My first job out of college was a sales job with the 3M Co. in St. Paul, Minnesota. During my initial training at their world headquarters, one of the instructors made a comment that I have never forgotten. He was talking about human behavior and said that once people reach adulthood they don’t change much the rest of their lives. He then smiled and said, “A person 21 years of age or older will continue to do in the future as they have done in the past unless they have a spiritual experience or brain surgery!” Everyone in the room laughed and then we continued the training. Over the years, however, I have come to the conclusion that the 3M trainer wasn’t too far off in his assessment. The reason we have smart phones is because researchers learned lessons and continue to improve them over time. Are you like a smart phone where each year you become better and better? Unfortunately, it appears that many of us don’t change all that much over time.
A few years ago I was working on a new book and decided to go back and read some of my previous journal entries. I was looking for valuable experiences that I could share in the book. It had been years since I had read any of my past entries. During this search I discovered two entries, written 15 years apart, that taught me a valuable lesson.
January 21, 1982
“Last Monday, Wendy and I finished listening to a cassette tape called Eliminating Self-defeating Behaviors by Johnathan Chamberlain. I also purchased a book on the subject. The idea is to choose a behavior to work on that you feel is holding you back in your progression. Dr. Chamberlain and other researchers have spent years developing techniques to help people overcome these behaviors. It is a powerful program. I chose procrastination as the self-defeating behavior that I would most like to eliminate in my life. As part of the program, I had to write when and how I did this behavior. It was hard to admit how often I procrastinated and the clever rationalizations I came up with to justify my behavior. Since finishing the tape and book, I have become very aware of the problem and have a desire to eliminate it from my life. I feel good that I have accomplished a great deal since beginning the program this week.”
Several journal entries after that told of the great progress I was making in overcoming my problem with procrastination. Over the course of the next few weeks, the entries relating to this subject trailed off and eventually stopped. The subject was not mentioned again until I discovered the following entry.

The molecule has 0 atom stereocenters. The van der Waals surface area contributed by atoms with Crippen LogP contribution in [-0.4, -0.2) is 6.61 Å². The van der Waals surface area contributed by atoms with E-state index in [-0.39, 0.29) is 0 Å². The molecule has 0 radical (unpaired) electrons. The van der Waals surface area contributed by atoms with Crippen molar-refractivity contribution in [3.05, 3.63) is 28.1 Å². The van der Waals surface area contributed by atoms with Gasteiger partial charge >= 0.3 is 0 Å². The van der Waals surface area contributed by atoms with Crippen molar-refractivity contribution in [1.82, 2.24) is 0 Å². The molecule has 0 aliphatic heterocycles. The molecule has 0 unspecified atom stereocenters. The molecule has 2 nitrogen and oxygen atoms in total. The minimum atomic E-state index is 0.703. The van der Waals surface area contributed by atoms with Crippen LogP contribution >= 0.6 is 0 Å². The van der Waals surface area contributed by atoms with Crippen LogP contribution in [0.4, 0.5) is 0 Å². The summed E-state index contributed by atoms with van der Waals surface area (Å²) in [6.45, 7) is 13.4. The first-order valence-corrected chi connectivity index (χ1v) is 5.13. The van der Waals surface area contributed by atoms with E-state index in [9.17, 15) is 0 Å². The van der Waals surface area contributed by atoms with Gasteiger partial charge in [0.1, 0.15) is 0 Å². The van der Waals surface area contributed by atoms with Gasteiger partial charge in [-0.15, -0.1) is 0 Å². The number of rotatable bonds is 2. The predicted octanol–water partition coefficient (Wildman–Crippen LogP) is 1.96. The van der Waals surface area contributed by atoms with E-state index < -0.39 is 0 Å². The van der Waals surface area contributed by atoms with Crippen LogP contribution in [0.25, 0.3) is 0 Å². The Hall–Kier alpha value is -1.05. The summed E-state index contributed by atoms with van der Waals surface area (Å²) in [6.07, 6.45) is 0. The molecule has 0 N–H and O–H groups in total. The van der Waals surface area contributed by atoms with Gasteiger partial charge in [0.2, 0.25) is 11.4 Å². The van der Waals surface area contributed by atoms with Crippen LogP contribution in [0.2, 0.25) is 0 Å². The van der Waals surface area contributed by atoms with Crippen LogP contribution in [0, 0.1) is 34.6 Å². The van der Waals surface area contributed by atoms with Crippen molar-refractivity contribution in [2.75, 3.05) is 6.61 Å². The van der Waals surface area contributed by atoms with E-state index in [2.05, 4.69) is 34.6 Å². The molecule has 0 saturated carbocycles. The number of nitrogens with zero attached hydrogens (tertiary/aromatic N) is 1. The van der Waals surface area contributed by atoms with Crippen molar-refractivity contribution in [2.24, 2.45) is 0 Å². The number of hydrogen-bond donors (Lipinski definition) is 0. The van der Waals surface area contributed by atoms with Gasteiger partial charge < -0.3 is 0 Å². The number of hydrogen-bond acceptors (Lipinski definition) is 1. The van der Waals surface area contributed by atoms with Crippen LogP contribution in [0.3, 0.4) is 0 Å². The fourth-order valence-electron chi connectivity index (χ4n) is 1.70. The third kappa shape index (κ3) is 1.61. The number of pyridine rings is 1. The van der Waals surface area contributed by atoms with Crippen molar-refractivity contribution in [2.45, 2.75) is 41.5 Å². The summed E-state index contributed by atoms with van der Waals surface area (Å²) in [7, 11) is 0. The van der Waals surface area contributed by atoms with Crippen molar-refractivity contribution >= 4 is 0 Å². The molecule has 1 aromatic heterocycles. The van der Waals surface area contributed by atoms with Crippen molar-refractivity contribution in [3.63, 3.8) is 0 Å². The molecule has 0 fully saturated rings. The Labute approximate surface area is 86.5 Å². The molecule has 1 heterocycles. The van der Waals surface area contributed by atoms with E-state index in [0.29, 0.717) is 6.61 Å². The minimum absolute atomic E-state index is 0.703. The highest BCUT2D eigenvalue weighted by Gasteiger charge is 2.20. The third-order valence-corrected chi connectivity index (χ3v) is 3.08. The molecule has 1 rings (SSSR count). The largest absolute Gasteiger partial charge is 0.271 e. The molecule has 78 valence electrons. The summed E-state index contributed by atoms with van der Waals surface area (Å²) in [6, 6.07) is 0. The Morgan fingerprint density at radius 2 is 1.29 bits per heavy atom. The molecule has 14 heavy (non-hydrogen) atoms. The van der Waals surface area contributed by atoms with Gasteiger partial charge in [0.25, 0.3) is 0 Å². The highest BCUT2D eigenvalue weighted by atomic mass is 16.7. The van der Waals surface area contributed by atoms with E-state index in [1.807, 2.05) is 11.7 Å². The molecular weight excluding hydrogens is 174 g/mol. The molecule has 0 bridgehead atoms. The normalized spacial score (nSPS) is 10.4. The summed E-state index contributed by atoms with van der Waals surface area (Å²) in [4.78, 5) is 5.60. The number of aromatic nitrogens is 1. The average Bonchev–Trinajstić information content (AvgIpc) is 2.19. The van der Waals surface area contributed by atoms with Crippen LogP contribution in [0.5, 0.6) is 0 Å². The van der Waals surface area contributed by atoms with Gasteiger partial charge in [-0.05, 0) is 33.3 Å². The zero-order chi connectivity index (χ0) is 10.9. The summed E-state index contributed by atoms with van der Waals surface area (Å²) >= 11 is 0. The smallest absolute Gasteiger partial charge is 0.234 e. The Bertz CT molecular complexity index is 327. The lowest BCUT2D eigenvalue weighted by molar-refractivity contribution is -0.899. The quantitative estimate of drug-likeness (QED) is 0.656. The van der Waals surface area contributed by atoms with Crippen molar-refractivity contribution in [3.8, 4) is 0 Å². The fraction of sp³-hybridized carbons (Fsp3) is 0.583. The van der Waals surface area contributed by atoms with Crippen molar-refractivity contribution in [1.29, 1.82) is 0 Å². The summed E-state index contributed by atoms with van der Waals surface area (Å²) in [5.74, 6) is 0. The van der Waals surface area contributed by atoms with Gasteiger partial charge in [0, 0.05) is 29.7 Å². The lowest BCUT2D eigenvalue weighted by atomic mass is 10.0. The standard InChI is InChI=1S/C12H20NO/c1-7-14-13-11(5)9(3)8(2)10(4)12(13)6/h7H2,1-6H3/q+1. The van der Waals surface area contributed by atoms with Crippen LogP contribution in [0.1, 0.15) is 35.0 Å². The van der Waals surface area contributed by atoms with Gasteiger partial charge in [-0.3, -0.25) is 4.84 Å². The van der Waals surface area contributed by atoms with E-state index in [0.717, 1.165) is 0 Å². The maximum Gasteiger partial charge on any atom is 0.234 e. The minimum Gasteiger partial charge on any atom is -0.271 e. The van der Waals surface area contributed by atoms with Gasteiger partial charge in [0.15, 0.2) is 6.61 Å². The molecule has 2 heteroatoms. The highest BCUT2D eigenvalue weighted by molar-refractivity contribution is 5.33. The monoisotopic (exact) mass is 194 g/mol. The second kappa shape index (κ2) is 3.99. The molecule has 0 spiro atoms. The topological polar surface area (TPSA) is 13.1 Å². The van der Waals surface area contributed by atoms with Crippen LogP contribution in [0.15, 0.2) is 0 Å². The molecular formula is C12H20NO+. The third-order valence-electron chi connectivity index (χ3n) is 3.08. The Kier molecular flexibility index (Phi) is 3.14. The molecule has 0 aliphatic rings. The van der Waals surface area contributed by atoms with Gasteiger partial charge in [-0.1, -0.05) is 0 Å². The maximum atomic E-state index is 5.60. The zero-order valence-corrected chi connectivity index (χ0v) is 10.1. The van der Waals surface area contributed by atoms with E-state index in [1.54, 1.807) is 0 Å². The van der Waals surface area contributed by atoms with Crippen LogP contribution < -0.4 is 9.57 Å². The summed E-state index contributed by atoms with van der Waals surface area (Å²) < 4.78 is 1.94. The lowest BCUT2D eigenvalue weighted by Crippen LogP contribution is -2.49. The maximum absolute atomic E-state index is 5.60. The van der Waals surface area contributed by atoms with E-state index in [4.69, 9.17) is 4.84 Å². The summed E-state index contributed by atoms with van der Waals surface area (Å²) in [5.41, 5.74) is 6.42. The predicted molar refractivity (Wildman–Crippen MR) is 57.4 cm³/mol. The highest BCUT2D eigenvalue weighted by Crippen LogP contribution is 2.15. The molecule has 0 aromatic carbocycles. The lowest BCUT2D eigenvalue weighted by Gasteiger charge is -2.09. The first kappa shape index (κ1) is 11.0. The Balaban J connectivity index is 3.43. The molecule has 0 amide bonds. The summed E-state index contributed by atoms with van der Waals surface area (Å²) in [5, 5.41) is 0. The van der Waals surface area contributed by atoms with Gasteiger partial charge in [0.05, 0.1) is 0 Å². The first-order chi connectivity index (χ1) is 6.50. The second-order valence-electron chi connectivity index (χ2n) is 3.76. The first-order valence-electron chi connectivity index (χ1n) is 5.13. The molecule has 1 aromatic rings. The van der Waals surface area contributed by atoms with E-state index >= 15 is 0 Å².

October 27, 1997
“Lately I have been reading a book called Eliminating Self-Defeating Behaviors by Jonathan Chamberlain. It has been sitting in my bookcase untouched for years. I remember working on some self-defeating behaviors long ago, but I can’t remember what they were. Something told me that I should go through the process again and try to eliminate a behavior that seems to be holding me back. The biggest problem I have right now in my life is that I am a huge procrastinator. I put off everything you can think of. I was very aware today of my problem and how much it is holding me back. I don’t procrastinate nearly as much at work as I do at home. I should be getting much more done at home and during my free time than what I do. I think I use the excuse that I try to work hard during the day so I need to relax when I get home. I am going to face this problem again, but it will not be easy, and I know it. I have hung onto it for so long that it is going to be very hard to overcome. I did get a lot done today, however, and I hope tomorrow to face my problem even more. If I could just stay aware, I believe I could lessen the behavior in my life.”
Reading these two entries, I felt very disappointed with myself. I could hardly believe that I identified the exact same problem to work on 15 years after my original attempt. Obviously, little progress had been made during that time, and I had even forgotten about working on procrastination before. Our weaknesses do not magically disappear even over time. It takes awareness, a strong desire and hard work to change and become better. Engineers have made amazing progress improving smart phones over the past few years. Have we made as much progress as individuals?